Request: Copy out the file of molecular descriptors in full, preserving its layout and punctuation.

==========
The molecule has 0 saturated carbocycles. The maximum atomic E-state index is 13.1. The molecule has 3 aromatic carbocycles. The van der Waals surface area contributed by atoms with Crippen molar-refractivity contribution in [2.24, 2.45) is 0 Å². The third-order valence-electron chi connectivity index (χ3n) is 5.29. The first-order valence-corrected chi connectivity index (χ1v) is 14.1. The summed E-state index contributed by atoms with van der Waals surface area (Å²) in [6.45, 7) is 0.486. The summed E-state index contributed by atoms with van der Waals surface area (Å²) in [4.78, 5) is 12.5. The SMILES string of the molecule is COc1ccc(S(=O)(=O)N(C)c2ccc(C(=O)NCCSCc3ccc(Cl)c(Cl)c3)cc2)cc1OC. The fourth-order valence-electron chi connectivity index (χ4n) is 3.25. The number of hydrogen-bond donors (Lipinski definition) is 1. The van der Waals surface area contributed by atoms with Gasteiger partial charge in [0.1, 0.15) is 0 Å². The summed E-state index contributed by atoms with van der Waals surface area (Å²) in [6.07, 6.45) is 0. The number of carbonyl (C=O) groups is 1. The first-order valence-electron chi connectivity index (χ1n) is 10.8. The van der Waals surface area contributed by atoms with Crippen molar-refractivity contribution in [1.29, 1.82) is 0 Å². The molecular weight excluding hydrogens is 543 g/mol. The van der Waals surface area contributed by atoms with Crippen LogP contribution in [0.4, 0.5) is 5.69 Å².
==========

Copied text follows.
The molecule has 0 saturated carbocycles. The maximum atomic E-state index is 13.1. The molecule has 3 aromatic carbocycles. The van der Waals surface area contributed by atoms with Crippen molar-refractivity contribution in [2.24, 2.45) is 0 Å². The third-order valence-electron chi connectivity index (χ3n) is 5.29. The first-order valence-corrected chi connectivity index (χ1v) is 14.1. The summed E-state index contributed by atoms with van der Waals surface area (Å²) in [6.45, 7) is 0.486. The summed E-state index contributed by atoms with van der Waals surface area (Å²) in [4.78, 5) is 12.5. The SMILES string of the molecule is COc1ccc(S(=O)(=O)N(C)c2ccc(C(=O)NCCSCc3ccc(Cl)c(Cl)c3)cc2)cc1OC. The fourth-order valence-electron chi connectivity index (χ4n) is 3.25. The number of hydrogen-bond donors (Lipinski definition) is 1. The van der Waals surface area contributed by atoms with Gasteiger partial charge in [0.1, 0.15) is 0 Å². The summed E-state index contributed by atoms with van der Waals surface area (Å²) in [6.07, 6.45) is 0. The number of carbonyl (C=O) groups is 1. The first-order valence-electron chi connectivity index (χ1n) is 10.8. The van der Waals surface area contributed by atoms with Crippen molar-refractivity contribution in [1.29, 1.82) is 0 Å². The molecular weight excluding hydrogens is 543 g/mol. The van der Waals surface area contributed by atoms with Crippen LogP contribution in [0.4, 0.5) is 5.69 Å².